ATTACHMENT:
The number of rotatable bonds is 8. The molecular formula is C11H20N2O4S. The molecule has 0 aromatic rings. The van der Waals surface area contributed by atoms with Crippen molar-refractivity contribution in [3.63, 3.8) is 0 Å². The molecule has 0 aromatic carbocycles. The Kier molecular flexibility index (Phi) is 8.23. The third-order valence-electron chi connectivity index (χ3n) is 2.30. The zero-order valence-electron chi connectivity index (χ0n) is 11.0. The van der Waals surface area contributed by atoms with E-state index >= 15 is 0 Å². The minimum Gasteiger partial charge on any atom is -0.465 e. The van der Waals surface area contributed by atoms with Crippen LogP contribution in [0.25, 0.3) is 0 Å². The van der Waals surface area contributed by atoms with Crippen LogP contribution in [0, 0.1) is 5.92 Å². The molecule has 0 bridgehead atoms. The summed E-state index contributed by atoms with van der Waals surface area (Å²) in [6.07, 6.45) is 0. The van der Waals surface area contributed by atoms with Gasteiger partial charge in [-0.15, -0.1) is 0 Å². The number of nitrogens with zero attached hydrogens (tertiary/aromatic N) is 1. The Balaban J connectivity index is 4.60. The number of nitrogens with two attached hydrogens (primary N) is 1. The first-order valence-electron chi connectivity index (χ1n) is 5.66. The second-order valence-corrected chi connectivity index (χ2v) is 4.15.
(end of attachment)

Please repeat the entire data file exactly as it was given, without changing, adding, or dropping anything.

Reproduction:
The number of rotatable bonds is 8. The molecular formula is C11H20N2O4S. The molecule has 0 aromatic rings. The van der Waals surface area contributed by atoms with Crippen molar-refractivity contribution in [3.63, 3.8) is 0 Å². The molecule has 0 aromatic carbocycles. The Kier molecular flexibility index (Phi) is 8.23. The third-order valence-electron chi connectivity index (χ3n) is 2.30. The zero-order valence-electron chi connectivity index (χ0n) is 11.0. The van der Waals surface area contributed by atoms with E-state index >= 15 is 0 Å². The minimum Gasteiger partial charge on any atom is -0.465 e. The van der Waals surface area contributed by atoms with Crippen LogP contribution in [0.25, 0.3) is 0 Å². The van der Waals surface area contributed by atoms with Crippen LogP contribution in [0, 0.1) is 5.92 Å². The molecule has 0 bridgehead atoms. The summed E-state index contributed by atoms with van der Waals surface area (Å²) in [6.07, 6.45) is 0. The van der Waals surface area contributed by atoms with Gasteiger partial charge in [-0.15, -0.1) is 0 Å². The number of nitrogens with zero attached hydrogens (tertiary/aromatic N) is 1. The Balaban J connectivity index is 4.60. The number of nitrogens with two attached hydrogens (primary N) is 1. The first-order valence-electron chi connectivity index (χ1n) is 5.66. The second-order valence-corrected chi connectivity index (χ2v) is 4.15.